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Comorbidity and ovarian cancer survival in Denmark, 1995–2005: a population-based cohort study
  1. M. S. Tetsche*,,
  2. M. Nørgaard*,
  3. J. Jacobsen*,
  4. P. Wogelius* and
  5. H. T. Sørensen*
  1. *Department of Clinical Epidemiology, Aarhus University Hospital, Ole Worms Allé, Aarhus, Denmark; and
  2. Department of Gynecology, Aalborg Hospital, Aarhus University Hospital, Reberbansgade, Aalborg, Denmark
  1. Address correspondence and reprint requests to: Mette Skytte Tetsche, MD, Department of Clinical Epidemiology, Aarhus University Hospital, Sdr. Skovvej 15, DK-9000 Aalborg, Denmark. Email: mst{at}


The impact of comorbid diseases on ovarian cancer survival is largely unknown. We therefore examined (i) the prevalence of comorbidity among ovarian cancer patients and (ii) the impact of comorbidity on ovarian cancer survival and mortality. Using hospital discharge data, we identified Danish women diagnosed with ovarian cancer between 1995 and 2005 (n= 1995 within a population of 1.6 million) and then computed Charlson comorbidity index scores (0, 1–2, and 3+). We estimated the prevalence of comorbidity and computed absolute survival and relative mortality rate ratios (MRRs) according to comorbidity level, using patients with Charlson score 0 as the reference group. During the study period, the proportion of patients without comorbidity fell from 81% to 75%, while the proportion of patients with comorbidity score 1–2 and 3+ rose from 16% to 21% and from 4% to 5%, respectively. Overall 1-year survival increased from 68% in 1995–1997 to 70% in 1998–2000 and to 73% in 2001–2004. For patients with Charlson score 1–2, 1-year adjusted MRRs were 1.1 (95% CI, 0.8–1.6) in 1995–1997, 1.3 (95% CI, 1.0–1.8) in 1998–2000, and 1.7 (95% CI, 1.3–2.4) in 2001–2004. For patients with Charlson score 3+, 1-year adjusted MRRs were 2.4 (95% CI, 1.4–4.3) in 1995–1997, 1.6 (95% CI, 1.0–2.7) in 1998–2000, and 2.2 (95% CI, 1.3–3.8) in 2001–2004. The 5-year MRRs were similar to the 1-year MRRs. One quarter of Danish women with ovarian cancer were found to have comorbid conditions, and 5% had severe comorbidity. Severe comorbidity was a predictor of poorer survival.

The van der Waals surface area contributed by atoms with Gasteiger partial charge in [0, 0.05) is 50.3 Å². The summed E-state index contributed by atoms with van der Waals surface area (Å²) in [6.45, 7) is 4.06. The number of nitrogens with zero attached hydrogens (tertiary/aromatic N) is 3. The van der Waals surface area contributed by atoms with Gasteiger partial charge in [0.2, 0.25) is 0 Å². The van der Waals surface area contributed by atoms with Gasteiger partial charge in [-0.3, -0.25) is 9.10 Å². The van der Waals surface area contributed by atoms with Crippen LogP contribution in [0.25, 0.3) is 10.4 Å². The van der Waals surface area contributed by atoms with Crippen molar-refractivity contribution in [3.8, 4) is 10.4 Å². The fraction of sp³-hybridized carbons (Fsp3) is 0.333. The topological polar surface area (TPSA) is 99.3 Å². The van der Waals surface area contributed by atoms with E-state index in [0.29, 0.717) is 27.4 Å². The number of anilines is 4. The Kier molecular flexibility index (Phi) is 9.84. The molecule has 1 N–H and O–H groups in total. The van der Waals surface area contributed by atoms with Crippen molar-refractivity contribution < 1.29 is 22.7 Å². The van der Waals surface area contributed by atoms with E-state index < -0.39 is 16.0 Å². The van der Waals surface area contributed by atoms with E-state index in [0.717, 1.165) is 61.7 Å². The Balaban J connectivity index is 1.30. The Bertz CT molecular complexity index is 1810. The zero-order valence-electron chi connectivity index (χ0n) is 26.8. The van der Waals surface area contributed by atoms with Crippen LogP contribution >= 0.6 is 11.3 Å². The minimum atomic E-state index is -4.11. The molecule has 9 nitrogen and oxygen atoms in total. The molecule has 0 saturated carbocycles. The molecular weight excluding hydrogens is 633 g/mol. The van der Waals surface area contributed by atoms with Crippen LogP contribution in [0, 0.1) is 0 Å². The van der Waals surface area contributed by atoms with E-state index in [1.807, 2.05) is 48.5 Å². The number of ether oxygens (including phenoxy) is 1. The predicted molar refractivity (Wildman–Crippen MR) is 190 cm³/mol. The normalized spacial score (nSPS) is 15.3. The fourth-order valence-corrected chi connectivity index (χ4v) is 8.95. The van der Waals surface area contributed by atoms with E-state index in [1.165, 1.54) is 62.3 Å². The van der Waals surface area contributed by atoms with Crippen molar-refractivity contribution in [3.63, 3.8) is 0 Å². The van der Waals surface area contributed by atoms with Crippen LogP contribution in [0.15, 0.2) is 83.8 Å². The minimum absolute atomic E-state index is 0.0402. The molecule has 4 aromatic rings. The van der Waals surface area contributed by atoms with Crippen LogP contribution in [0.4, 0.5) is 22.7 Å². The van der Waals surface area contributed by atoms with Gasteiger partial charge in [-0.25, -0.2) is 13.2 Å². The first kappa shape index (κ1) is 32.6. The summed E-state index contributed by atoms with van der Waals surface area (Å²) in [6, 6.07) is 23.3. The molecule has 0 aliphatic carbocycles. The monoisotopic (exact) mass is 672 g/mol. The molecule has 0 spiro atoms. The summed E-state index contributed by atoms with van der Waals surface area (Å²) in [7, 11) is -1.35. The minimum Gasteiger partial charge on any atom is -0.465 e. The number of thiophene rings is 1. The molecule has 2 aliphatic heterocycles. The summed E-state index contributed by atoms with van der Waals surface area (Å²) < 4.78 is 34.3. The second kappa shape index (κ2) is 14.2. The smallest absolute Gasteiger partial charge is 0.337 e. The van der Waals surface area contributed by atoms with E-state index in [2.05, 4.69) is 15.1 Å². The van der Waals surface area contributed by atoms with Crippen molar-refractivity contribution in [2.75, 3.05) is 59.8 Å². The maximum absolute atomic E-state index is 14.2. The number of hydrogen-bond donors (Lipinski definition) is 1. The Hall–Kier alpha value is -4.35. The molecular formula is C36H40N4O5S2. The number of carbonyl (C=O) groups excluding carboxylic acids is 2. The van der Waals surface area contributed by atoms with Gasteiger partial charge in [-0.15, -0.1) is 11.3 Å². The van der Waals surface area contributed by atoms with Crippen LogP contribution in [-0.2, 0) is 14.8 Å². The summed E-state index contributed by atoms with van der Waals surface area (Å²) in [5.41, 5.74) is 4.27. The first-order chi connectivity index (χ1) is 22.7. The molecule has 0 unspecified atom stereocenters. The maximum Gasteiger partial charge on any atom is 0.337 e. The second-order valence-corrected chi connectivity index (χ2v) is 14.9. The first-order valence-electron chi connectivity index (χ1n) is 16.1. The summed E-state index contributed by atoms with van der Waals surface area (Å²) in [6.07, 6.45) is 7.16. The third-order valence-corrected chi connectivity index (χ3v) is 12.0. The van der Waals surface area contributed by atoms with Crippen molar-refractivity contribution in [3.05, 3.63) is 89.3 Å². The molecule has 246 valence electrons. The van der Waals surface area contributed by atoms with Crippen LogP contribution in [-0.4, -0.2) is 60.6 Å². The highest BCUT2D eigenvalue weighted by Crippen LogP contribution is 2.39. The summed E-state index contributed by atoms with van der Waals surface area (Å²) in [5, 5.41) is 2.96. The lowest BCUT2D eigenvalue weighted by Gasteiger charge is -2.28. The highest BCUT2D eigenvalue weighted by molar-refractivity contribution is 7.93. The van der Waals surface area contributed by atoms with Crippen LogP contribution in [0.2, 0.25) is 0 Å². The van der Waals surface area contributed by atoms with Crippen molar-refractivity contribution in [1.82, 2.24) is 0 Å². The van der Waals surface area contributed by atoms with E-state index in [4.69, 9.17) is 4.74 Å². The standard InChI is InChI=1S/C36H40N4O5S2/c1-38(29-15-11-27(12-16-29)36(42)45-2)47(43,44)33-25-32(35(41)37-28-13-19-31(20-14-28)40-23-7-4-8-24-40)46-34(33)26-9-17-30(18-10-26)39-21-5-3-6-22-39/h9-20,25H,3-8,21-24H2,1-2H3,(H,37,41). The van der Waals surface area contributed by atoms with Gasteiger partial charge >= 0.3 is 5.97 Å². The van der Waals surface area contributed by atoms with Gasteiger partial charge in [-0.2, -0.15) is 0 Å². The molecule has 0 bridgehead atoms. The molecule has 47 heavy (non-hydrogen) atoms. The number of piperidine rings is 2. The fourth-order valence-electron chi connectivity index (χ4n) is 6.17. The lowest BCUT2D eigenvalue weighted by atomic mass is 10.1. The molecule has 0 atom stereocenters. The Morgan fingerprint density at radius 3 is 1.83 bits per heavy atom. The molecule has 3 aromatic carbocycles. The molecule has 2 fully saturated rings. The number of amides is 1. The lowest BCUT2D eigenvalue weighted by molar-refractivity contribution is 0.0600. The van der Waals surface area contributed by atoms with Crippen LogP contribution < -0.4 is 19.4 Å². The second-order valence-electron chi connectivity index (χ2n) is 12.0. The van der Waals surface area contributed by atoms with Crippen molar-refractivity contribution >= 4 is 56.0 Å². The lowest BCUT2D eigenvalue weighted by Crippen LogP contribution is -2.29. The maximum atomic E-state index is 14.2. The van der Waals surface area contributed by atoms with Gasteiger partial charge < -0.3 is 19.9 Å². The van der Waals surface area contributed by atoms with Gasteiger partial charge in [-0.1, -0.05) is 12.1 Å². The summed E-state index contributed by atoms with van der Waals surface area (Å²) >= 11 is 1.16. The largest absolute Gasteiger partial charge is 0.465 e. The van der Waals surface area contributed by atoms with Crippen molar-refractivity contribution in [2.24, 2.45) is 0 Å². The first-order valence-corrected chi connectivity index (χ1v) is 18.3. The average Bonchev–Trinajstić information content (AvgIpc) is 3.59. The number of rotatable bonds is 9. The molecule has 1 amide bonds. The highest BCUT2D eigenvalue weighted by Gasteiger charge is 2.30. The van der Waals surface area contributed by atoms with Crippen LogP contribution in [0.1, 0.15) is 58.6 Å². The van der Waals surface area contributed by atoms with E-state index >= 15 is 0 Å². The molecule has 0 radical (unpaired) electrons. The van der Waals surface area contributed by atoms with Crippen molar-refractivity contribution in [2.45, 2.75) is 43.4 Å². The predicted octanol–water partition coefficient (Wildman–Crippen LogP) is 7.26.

• comorbidity
  • epidemiology
  • ovarian cancer
  • prognosis

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